Dogs, owners pound the pavement for homeless animals

Sunday News Correspondent
June 22. 2013 11:02PM
Alex and Dorian Wonderlick of Vermont walk their Italian Greyhounds, Mariah, Sadie, Annabel and Patty Cake, during the 25th annual Monadnock Humane Society Walk for Animals in Swanzey on Saturday morning. One of the dogs rode in the stroller. (MEGHAN PIERCE/Union Leader Correspondent)

SWANZEY - Dogs of all shapes and sizes - from shih tzus to leonbergs - joined their owners for the 25th annual Monadnock Humane Society Walk for Animals in Swanzey on Saturday morning, raising money and awareness for homeless animals.

About 150 people joined in the walk, held at the Keene Dillant-Hopkins Airport.

Though the weather was hot and muggy, kiddie pools full of cool water for the dogs in were located at water stations along the 3-mile route.

"It's just fun to be around all the dogs and their owners," said Dorian Wonderlick of Vermont, who walked with her husband and their four Italian Greyhounds.

Renee Legault of Keene brought her children and the family's dog, a Chihuahua/dachshund mix named Sydney, who had been close to being euthanized when the family rescued it from a shelter in South Carolina.

"He's a joy. That's partly why we're here: to raise more awareness," Legault said, and to show support for the work the society does to place animals in good homes.

The society is a private, nonprofit organization based in Swanzey that's funded by the community and serves 44 towns in the region.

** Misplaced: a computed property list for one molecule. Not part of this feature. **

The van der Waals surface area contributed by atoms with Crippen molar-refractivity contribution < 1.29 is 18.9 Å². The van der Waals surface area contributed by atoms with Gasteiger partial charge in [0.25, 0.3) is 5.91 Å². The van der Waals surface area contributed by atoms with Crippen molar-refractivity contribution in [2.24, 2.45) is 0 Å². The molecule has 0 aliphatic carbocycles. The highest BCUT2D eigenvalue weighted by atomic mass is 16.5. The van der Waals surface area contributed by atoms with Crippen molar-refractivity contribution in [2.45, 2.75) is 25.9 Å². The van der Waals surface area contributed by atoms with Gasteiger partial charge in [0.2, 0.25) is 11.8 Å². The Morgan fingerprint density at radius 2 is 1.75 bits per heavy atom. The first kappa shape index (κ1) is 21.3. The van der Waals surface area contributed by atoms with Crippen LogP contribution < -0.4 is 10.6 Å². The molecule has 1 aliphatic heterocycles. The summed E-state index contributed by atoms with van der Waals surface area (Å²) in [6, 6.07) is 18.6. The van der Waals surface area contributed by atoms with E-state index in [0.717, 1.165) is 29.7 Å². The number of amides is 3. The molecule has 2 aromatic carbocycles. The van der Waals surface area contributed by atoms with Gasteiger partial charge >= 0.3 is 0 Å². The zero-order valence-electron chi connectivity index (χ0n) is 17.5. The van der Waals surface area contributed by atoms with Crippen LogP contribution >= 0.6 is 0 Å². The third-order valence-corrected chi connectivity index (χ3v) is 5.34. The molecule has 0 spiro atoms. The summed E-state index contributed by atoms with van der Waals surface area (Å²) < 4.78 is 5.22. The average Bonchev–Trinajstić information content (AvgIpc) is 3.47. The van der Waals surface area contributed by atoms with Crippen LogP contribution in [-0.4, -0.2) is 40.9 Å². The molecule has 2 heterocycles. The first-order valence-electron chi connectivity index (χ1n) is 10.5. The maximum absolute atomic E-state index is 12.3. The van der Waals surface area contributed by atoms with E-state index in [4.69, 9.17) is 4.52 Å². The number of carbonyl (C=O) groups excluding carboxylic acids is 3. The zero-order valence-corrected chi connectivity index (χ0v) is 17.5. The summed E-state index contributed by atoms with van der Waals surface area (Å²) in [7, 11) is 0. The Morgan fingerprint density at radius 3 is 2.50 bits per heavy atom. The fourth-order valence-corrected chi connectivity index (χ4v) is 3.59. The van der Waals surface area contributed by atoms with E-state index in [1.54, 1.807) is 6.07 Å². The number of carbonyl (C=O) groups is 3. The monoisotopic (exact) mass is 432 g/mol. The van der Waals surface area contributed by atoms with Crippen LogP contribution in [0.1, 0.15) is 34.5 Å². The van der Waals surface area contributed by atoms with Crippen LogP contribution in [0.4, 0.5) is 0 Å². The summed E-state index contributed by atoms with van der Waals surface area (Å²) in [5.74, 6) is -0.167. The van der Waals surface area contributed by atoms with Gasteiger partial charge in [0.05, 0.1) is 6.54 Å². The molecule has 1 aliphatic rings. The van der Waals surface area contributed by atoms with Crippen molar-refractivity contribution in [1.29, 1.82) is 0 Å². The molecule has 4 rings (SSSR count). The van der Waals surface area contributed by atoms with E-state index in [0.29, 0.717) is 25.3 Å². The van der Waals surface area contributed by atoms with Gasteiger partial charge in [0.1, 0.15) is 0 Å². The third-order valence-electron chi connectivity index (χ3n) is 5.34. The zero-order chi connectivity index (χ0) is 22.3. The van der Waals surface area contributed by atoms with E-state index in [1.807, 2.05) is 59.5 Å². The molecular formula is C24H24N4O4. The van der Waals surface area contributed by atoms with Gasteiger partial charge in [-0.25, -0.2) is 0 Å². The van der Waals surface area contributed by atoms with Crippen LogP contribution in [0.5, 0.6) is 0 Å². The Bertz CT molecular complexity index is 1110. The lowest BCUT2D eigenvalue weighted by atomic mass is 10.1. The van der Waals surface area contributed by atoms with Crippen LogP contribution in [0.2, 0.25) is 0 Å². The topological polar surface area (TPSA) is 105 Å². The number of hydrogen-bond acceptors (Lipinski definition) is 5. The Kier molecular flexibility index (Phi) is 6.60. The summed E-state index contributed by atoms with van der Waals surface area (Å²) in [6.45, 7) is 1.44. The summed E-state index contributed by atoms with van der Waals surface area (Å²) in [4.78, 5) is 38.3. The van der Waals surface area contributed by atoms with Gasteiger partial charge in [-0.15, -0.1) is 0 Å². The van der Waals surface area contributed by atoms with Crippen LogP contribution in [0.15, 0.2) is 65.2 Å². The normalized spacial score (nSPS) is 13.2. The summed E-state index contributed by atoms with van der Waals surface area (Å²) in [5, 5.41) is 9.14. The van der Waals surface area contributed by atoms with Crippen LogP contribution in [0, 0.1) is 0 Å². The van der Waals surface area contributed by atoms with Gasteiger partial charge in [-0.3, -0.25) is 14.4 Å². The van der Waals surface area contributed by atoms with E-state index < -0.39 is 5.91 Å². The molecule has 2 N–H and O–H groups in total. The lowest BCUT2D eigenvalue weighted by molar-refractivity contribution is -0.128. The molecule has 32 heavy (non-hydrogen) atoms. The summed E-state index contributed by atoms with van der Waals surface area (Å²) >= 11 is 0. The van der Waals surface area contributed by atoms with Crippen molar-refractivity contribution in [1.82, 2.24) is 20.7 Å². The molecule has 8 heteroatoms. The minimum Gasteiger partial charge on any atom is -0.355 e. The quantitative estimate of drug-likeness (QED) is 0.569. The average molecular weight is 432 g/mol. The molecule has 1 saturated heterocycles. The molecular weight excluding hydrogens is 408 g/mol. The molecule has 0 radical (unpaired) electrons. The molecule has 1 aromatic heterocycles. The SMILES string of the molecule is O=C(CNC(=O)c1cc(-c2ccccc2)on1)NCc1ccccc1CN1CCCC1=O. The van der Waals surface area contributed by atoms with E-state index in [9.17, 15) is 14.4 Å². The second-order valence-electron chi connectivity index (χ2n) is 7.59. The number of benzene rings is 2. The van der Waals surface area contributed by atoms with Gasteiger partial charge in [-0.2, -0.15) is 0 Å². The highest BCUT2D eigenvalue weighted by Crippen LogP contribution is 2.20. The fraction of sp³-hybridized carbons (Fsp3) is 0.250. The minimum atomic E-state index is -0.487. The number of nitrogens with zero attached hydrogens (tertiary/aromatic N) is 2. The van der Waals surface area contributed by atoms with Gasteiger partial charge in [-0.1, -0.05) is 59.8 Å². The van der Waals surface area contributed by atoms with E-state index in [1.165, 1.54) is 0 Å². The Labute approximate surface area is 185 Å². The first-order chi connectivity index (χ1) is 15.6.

Each year, the society provides food, shelter, veterinary and behavioral care, assessment and placement services for more than 2,200 animals.

About 6 million animals are euthanized nationwide each year, but about half of them are adoptable, said Michelle Thevenin, executive director of Monadnock Humane Society.

The local community the society serves is its priority, she said. However, the society also partners with shelters across the country, expanding its mission's reach.

Saturday afternoon, the society was expecting a shipment of eight dogs from a shelter in Texas.

"In other parts of the county, adoptable dogs are being euthanized, and we clearly have a demand for dogs here," Thevenin said.

Early and online registrations, donations and sponsorships topped $20,000 Saturday morning, Thevenin said. The goal for the day, she said, was $30,000.

The annual walk is one of the society's biggest fundraisers, along with the Hair Ball held in the fall.

This is the first year the event was held at the airport, and it was a great success with a lot of support from the city of Keene, the town of Swanzey and airport officials, Thevenin said.

"It's the end of our fiscal year, so from my perspective, it's a nice way to go out," she said.


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